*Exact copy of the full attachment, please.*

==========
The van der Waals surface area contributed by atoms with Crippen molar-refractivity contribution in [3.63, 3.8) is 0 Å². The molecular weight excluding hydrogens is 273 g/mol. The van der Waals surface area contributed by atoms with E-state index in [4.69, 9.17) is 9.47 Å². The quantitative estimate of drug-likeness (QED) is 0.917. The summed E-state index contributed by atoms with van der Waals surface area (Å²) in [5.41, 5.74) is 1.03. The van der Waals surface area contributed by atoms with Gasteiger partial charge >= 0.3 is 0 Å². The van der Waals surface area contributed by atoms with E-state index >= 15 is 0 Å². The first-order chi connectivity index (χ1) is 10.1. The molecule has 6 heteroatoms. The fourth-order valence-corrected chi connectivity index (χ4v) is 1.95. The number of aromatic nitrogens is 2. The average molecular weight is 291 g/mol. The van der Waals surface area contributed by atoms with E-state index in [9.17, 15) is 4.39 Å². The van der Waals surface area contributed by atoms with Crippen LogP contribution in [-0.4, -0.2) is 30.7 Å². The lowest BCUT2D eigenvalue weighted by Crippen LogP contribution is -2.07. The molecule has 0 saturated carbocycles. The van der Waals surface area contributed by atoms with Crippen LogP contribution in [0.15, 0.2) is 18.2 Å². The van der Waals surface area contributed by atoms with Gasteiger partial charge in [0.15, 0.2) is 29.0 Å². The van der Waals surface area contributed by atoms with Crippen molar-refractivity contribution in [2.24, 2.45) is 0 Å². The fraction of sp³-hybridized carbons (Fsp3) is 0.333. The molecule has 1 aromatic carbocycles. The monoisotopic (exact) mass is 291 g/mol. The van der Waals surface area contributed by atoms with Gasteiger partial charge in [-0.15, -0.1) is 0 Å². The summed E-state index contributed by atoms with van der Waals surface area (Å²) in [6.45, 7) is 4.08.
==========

The van der Waals surface area contributed by atoms with Crippen molar-refractivity contribution in [3.63, 3.8) is 0 Å². The molecular weight excluding hydrogens is 273 g/mol. The van der Waals surface area contributed by atoms with E-state index in [4.69, 9.17) is 9.47 Å². The quantitative estimate of drug-likeness (QED) is 0.917. The summed E-state index contributed by atoms with van der Waals surface area (Å²) in [5.41, 5.74) is 1.03. The van der Waals surface area contributed by atoms with Gasteiger partial charge >= 0.3 is 0 Å². The van der Waals surface area contributed by atoms with E-state index >= 15 is 0 Å². The first-order chi connectivity index (χ1) is 10.1. The molecule has 6 heteroatoms. The fourth-order valence-corrected chi connectivity index (χ4v) is 1.95. The number of aromatic nitrogens is 2. The average molecular weight is 291 g/mol. The van der Waals surface area contributed by atoms with E-state index in [9.17, 15) is 4.39 Å². The van der Waals surface area contributed by atoms with Crippen LogP contribution in [-0.4, -0.2) is 30.7 Å². The lowest BCUT2D eigenvalue weighted by Crippen LogP contribution is -2.07. The molecule has 0 saturated carbocycles. The van der Waals surface area contributed by atoms with Crippen LogP contribution in [0.15, 0.2) is 18.2 Å². The van der Waals surface area contributed by atoms with Gasteiger partial charge in [0.15, 0.2) is 29.0 Å². The van der Waals surface area contributed by atoms with Crippen molar-refractivity contribution in [2.24, 2.45) is 0 Å². The fraction of sp³-hybridized carbons (Fsp3) is 0.333. The molecule has 1 aromatic carbocycles. The monoisotopic (exact) mass is 291 g/mol. The van der Waals surface area contributed by atoms with Gasteiger partial charge in [-0.15, -0.1) is 0 Å². The summed E-state index contributed by atoms with van der Waals surface area (Å²) in [6.45, 7) is 4.08.